A Georgia mother is up in arms after her son came home from school with several burns on his body. He allegedly got the burns from the playground’s monkey bars.
Krystal Boyer is upset with the school for not notifying her of her son’s injuries right away, reports WSBTV.
“When he got off the bus, he showed me his hand and both of his hands were blistered up because they were burned while he was playing on the monkey bars at school,” the mother said.
Her son, Jaydon Boyer, 6, told his mother the teacher simply told him to run water on the injuries.
“To me it was kind of shocking and upsetting because I was not notified by a teacher about what happened to my son,” Krystal said.
When she followed up with the school the following day, officials told her that the issue occurred on the monkey bars.
“I was actually shocked that they were playing outside in the heat as hot as it was yesterday,” she said.
A Cobb County School spokesman told reporters the principal apologized for the incident and even told teachers that they need to be more careful when watching the children while they are outside.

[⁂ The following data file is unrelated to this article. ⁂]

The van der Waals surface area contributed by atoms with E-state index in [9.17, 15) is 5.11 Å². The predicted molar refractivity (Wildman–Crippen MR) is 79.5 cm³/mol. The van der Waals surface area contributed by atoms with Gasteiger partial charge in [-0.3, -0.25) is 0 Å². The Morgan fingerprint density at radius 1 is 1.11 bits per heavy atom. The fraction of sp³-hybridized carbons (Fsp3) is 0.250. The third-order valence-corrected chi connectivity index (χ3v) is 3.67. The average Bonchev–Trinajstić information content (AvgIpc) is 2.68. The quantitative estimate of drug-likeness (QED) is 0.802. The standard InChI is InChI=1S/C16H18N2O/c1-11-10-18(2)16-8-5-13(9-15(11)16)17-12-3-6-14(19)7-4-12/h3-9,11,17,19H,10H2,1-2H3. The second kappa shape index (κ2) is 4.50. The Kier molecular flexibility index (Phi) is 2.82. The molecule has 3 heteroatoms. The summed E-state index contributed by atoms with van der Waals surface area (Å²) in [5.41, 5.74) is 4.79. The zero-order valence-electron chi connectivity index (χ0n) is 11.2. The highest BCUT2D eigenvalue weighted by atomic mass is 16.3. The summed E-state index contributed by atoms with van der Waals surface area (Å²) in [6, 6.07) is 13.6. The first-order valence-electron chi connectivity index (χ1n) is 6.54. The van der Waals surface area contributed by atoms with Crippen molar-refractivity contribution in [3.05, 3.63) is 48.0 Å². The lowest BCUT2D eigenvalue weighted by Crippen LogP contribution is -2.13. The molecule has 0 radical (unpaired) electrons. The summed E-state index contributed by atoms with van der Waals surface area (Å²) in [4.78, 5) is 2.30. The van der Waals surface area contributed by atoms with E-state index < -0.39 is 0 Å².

In an email, Jennifer Gates of the Cobb County Schools said, “We do not have a formal policy regarding weather and outdoor play with regard to heat, but as always recommend that school administrators and teachers always be vigilant about student safety, which is Cobb Schools' No. 1 concern.”
She continued, “As we have experienced a number of hot days in succession, all are aware that heat is a serious concern for students, particularly if they're playing outdoors. School principals and their staff take every precaution to ensure students are safe, cool and hydrated during these hot days if they elect to take outdoor recess or exercise breaks.”
According to Dr. Martin Coles, who works in the emergency ward of a children's hospital in Atlanta, Georgia, it is not unusual for children to burn themselves like this.
“I have seen children with pretty severe second degree burns on their hands after touching something like that,” the doctor said.
Coles said children can also be burned on their feet from hot pavement.
He suggests children have “some shade to be in” and also wear sunscreen and remain hydrated.
“They need to be careful in the schools about hydration. I think 15 minutes of recess is fine,” he said.
According to the Consumer Product Safety Commission, uncoated metal playground equipment, such as slides and swings, pose a burn risk to children. Parents should be aware of the amount of sunlight and heat when taking their children to the playground.